Inside the Elephant Mind
Everyone knows that elephants are clever but science is only now beginning to reveal just how smart they are. Andrew Luck-Baker joins British and Kenyan researchers on the East African savannah who are revealing the depths of the elephant mind with the help of a huge loudspeaker in the back of a Land Rover.
By playing different sound recordings (of elephants, lions and people) at elephant family groups, the scientists are probing the sophistication of elephant memory and pachyderm numerical skills. They are also testing whether elephants can distinguish between different human languages. Anecdotes suggest they can.
Another team of British researchers have been using urine samples and smelly clothes in other experiments to probe the agility of elephant grey matter.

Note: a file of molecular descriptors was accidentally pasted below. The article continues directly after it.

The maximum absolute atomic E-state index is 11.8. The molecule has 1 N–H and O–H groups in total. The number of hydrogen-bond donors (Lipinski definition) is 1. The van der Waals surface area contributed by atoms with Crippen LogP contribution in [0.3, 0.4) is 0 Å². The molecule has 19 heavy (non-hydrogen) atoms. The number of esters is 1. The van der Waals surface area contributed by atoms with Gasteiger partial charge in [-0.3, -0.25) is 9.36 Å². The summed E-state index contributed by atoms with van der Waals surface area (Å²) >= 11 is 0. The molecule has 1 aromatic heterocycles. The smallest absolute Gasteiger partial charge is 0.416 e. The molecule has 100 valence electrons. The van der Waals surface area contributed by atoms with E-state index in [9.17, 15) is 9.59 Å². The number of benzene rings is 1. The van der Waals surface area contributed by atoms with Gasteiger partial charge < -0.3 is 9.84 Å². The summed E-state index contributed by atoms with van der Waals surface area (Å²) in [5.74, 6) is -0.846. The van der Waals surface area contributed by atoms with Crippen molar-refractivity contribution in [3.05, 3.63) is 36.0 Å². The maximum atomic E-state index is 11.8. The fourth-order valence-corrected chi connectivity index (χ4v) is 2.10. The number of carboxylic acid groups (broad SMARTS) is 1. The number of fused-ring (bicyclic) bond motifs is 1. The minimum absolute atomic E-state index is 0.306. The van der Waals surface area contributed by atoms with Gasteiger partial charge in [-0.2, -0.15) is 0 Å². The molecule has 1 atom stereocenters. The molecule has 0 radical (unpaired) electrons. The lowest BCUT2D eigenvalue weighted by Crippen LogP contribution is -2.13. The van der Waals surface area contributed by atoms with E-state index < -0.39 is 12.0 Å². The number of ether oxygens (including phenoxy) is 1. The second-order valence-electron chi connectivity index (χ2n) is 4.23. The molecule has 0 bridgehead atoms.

All this has been taking place on the plains of Amboseli National Park in Kenya, under the looming presence of Mount Kilimanjaro. Amboseli is home to the world's longest running study of a single elephant population. Started by journalist-turned-biologist Cynthia Moss almost forty years ago, the study is a continuing record of every facet of the lives of every elephant living there. Cynthia Moss says the Amboseli data is like "gold" for the visiting animal psychologists to make sense of their experiments.
It turns out that that elephants are more intelligent than humans in some respects. For example, elephants have a much better short-term working memory than we do and out-perform people on at least one numerical skill. But why might they need to distinguish between the English language and the language of the local Masaai people? And what does this research tell us about the evolution of animal intelligence in general?